Manuscript received 1 April 2007; Revised manuscript received 13 May 2007; Accepted for publication 15 May 2007.
Slow Atrioventricular Nodal Reentrant Arrhythmias: Clinical Recognition, Electrophysiological Characteristics, and Response to Radiofrequency Ablation
Article first published online: 30 JUL 2007
Journal of Cardiovascular Electrophysiology
Volume 18, Issue 9, pages 950–953, September 2007
How to Cite
VIJAYARAMAN, P., ALAEDDINI, J., STORM, R., OREN, J., WOOD, M. A. and ELLENBOGEN, K. A. (2007), Slow Atrioventricular Nodal Reentrant Arrhythmias: Clinical Recognition, Electrophysiological Characteristics, and Response to Radiofrequency Ablation. Journal of Cardiovascular Electrophysiology, 18: 950–953. doi: 10.1111/j.1540-8167.2007.00905.x
- Issue published online: 30 JUL 2007
- Article first published online: 30 JUL 2007
- atrioventricular nodal reentry;
- dual AV nodal pathways;
- radiofrequency catheter ablation
Background: Atrioventricular nodal reentrant tachycardia (AVNRT) is a common form of supraventricular tachycardia (SVT). Rarely, patients may present with an unusual form of atrioventricular nodal reentrant arrhythmia (AVNRA) with a cycle length greater than 600 ms. We describe the clinical presentation, electrophysiology characteristics, and response to radiofrequency ablation in a group of patients with AVNRA.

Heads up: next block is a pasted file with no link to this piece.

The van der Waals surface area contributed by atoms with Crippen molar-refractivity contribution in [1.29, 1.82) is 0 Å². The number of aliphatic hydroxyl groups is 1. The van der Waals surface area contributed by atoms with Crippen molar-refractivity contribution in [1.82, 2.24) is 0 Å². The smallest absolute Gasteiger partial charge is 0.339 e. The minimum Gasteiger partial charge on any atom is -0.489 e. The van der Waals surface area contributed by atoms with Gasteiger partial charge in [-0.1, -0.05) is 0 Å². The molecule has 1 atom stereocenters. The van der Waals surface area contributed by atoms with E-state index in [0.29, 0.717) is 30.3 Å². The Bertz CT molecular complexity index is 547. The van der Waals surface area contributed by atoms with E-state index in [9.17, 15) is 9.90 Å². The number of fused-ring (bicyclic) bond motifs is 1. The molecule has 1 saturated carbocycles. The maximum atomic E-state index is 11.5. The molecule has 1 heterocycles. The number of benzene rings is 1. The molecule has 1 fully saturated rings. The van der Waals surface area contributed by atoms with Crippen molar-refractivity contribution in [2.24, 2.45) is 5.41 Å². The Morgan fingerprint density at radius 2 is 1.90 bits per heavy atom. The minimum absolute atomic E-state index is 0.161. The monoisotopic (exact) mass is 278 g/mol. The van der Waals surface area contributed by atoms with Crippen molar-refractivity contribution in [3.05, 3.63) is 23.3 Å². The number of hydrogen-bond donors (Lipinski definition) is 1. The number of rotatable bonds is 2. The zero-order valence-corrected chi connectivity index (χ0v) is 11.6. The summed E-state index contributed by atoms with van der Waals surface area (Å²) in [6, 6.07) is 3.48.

Methods and Results: Six patients with slow documented sustained supraventricular arrhythmias at rates <100 bpm underwent electrophysiology study. Baseline clinical and electrophysiologic characteristics were: mean age 77 ± 5 years; left ventricular ejection fraction 51 ± 10%; hypertension 66%; diabetes mellitus 33%; coronary artery disease 33%; sinus cycle length 874 ± 110 ms; PR 261 ± 54 ms; atrial to His (AH) 181 ± 49 ms. AVNRA was diagnosed based on previously described criteria for AVNRT. Mean tachycardia cycle length (TCL) during AVNRA was 668 ± 74 ms. The AH and His to atrial (HA) intervals during the AVNRA was 434 ± 50 and 234 ± 81 ms, respectively. Two patients had slow–fast AVNRA while the others had slow–slow AVNRA. Most common symptoms reported during AVNRA were shortness of breath, fullness in the throat, chest tightness, dizziness, near-syncope, and syncope. Radiofrequency catheter ablation (RFCA) of the slow pathway was performed successfully in five of six patients. Post-ablation AV nodal Wenckebach occurred at 666 ± 49 ms compared with 521 ± 91 ms at baseline.
Conclusion: AVNRA may occur at rates less than 100 bpm in the elderly and may be misdiagnosed as junctional rhythm. Slow AVNRA can cause significant symptoms. Slow pathway ablation can be successfully performed in AVNRA.